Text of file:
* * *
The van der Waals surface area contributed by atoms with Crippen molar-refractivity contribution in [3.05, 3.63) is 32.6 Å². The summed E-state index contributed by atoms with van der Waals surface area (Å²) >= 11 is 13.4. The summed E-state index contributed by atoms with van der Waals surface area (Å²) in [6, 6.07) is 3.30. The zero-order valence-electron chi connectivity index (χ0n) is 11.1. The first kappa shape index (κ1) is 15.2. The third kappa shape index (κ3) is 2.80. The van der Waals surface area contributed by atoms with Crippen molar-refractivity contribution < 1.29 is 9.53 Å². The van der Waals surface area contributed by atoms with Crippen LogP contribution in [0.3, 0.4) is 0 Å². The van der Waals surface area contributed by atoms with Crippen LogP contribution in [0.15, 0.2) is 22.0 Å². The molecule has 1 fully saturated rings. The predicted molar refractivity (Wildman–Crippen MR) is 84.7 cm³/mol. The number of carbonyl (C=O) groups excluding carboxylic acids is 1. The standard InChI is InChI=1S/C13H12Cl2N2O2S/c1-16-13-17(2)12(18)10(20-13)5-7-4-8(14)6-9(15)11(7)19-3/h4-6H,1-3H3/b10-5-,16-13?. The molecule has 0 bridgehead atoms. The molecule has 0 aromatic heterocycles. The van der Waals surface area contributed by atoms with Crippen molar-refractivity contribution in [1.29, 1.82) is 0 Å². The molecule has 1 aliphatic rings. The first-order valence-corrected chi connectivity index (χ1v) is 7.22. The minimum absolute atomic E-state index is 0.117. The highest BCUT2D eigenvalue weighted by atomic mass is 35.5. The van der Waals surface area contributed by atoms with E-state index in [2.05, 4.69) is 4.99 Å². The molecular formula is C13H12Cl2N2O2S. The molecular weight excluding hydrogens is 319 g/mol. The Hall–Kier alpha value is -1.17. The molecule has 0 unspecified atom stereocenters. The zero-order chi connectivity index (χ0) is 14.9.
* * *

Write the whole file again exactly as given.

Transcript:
The van der Waals surface area contributed by atoms with Crippen molar-refractivity contribution in [3.05, 3.63) is 32.6 Å². The summed E-state index contributed by atoms with van der Waals surface area (Å²) >= 11 is 13.4. The summed E-state index contributed by atoms with van der Waals surface area (Å²) in [6, 6.07) is 3.30. The zero-order valence-electron chi connectivity index (χ0n) is 11.1. The first kappa shape index (κ1) is 15.2. The third kappa shape index (κ3) is 2.80. The van der Waals surface area contributed by atoms with Crippen molar-refractivity contribution < 1.29 is 9.53 Å². The van der Waals surface area contributed by atoms with Crippen LogP contribution in [0.3, 0.4) is 0 Å². The van der Waals surface area contributed by atoms with Crippen LogP contribution in [0.15, 0.2) is 22.0 Å². The molecule has 1 fully saturated rings. The predicted molar refractivity (Wildman–Crippen MR) is 84.7 cm³/mol. The number of carbonyl (C=O) groups excluding carboxylic acids is 1. The standard InChI is InChI=1S/C13H12Cl2N2O2S/c1-16-13-17(2)12(18)10(20-13)5-7-4-8(14)6-9(15)11(7)19-3/h4-6H,1-3H3/b10-5-,16-13?. The molecule has 0 bridgehead atoms. The molecule has 0 aromatic heterocycles. The van der Waals surface area contributed by atoms with Crippen molar-refractivity contribution in [1.29, 1.82) is 0 Å². The molecule has 1 aliphatic rings. The first-order valence-corrected chi connectivity index (χ1v) is 7.22. The minimum absolute atomic E-state index is 0.117. The highest BCUT2D eigenvalue weighted by atomic mass is 35.5. The van der Waals surface area contributed by atoms with E-state index in [2.05, 4.69) is 4.99 Å². The molecular formula is C13H12Cl2N2O2S. The molecular weight excluding hydrogens is 319 g/mol. The Hall–Kier alpha value is -1.17. The molecule has 0 unspecified atom stereocenters. The zero-order chi connectivity index (χ0) is 14.9.